Didn’t You Know That Wearing a Mask Makes Your Arms Fall Off?
Last week, I met a new guy and 15 minutes later I called him a “f**king idiot”.
In the midst of a pandemic, covid-related subjects come up quickly in a conversation. He happened to say he doesn’t wear a mask at his workplace because he wants to “breathe properly”.
Well, guess who also would like to breathe properly… the people he will potentially infect and who might end up on a ventilator, or even dying.
People Like This Guy Are Everywhere
The other day, my landlord came into my apartment not wearing a mask. The same day, while shopping for groceries, I saw dozens of people walking past with the mask covering their mouths but not their noses.
How hard is it to wear a mask properly when you are with others?
This is not a rhetorical question. Please, enlighten me. How hard is it for you?
Judging by the behavior of all these people, for them, it’s incredibly hard.
Put on a mask.
Oh, but it hurts so much. I feel sick. I get a rash all over my body. My fingers fall off. My brain explodes.
If you’ve experienced any of the above symptoms because of wearing a mask, you have my total empathy for not wearing it. But if not, then put on your f**king mask. Properly.
Studies show that wearing a mask helps to prevent the spread of coronavirus. Since this is an air-borne disease, transmitted through respiratory droplets, a mask is a barrier in the movement of those droplets. It protects those who wear it and, mostly, protects the people around.
When the pandemic started, many governments were slow in making masks mandatory. But almost all of them have corrected the course and make it now a must in closed spaces. According to the US’s Centers for Disease Control and Prevention, there are only 3 occasions when wearing a mask is not advised, when in public, with other people:
- Children under 2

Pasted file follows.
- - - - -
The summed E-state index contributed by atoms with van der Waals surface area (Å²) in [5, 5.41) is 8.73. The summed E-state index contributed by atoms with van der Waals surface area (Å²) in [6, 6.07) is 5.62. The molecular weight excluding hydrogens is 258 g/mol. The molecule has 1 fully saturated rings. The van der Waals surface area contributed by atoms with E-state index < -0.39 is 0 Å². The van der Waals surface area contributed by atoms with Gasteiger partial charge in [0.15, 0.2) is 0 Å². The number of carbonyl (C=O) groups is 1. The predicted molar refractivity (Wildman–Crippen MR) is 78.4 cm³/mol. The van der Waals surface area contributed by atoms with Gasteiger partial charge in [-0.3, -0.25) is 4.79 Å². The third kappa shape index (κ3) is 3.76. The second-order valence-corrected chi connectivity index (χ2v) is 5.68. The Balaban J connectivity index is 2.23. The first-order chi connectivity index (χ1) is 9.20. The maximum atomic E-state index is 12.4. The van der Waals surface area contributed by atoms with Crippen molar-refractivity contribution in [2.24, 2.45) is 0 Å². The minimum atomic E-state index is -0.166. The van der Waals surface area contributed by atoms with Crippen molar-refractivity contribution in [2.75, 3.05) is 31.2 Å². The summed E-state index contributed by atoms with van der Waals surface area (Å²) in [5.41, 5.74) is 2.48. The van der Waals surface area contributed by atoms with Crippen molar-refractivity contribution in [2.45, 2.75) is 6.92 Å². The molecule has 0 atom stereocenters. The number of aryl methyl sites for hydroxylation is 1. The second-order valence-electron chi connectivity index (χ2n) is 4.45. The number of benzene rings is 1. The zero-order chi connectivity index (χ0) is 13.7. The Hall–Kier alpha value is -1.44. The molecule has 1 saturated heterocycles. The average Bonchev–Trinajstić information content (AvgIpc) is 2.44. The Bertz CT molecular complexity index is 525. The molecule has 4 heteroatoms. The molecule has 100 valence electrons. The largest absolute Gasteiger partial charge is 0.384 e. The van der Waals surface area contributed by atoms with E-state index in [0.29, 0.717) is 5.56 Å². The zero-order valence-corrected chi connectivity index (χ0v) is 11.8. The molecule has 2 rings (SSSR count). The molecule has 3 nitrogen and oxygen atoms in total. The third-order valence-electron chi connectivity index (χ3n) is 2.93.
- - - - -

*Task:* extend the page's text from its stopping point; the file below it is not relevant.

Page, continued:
- People with disability who can not wear it for reasons related to it
- People to whom wearing a mask would create a health and safety risk in the workplace, as determined by the workplace risk assessment
As you see, being selfish, lazy, or stupid is not part of the list.
The Pandemic Could Be Over by Now
Look at New Zealand. It’s paradise on Earth. People walk around without masks, they work in offices, they go to concerts. Because they can — they’ve beaten the virus.
Or many Asian countries, who have managed to keep very low numbers. Vietnam, Singapore, Mongolia, Hong Kong, Taiwan, for example. A study from Duke University shows that, on one hand, these countries have historical experience dealing with pandemics. On the other, people are better at following rules.
“People in most of our study countries and regions in Asia were better able to take advice and guidelines on face masks, social distancing, and self-isolation than their counterparts in Europe and the U.S.”
In the meantime, in the West, we have been struggling for almost a year, going through cycles of lockdown and opening up, endlessly.
Apparently, in the west, people need to “breathe properly”. They need to have a drink with their friends. And they need to do it without a mask, obviously. Because when you see a friend and you’re both wearing masks, usually one of your limbs falls off. True story.
This shows how selfish people are. It shows how many of us can’t see beyond our own little bubble. Sure, you might be young and healthy and not be concerned with falling sick.
Well, then consider this:
- The long-term effects of coronavirus are still to be properly studied. Even young, healthy people with mild symptoms can be part of the “long-haulers”, people who experience health changes for months after being infected.
- You don’t matter.
Let me expand on that.
- Do you want to marry a person of your own gender? It’s your business.
- Do you want to never work because you inherited a lot? It’s your business.
- Do you want to eat nothing but burgers your entire life? It’s your business.
- Do you want to walk around without a mask on your face in the middle of a pandemic? It’s not just your business.
Your freedom ends where mine begins.
You spreading your virus around will interfere with my freedom, with the freedom of your co-worker, the lady in the supermarket, the bus driver, eventually circling back to your own family.
And when you see your parents dying of covid, you will have a hard time “breathing properly”.
Wearing a mask is not the magical solution that will help us put an end to this. We still need to keep our distance, wash our hands, and refrain from doing most of the activities we were used to.
Being outside, meeting our friends, hugging our extended family, having fun at social events — letting go of all this takes a toll on our mental health. We are social creatures, we need human touch. This is hard.
But wearing a mask? That’s damn easy.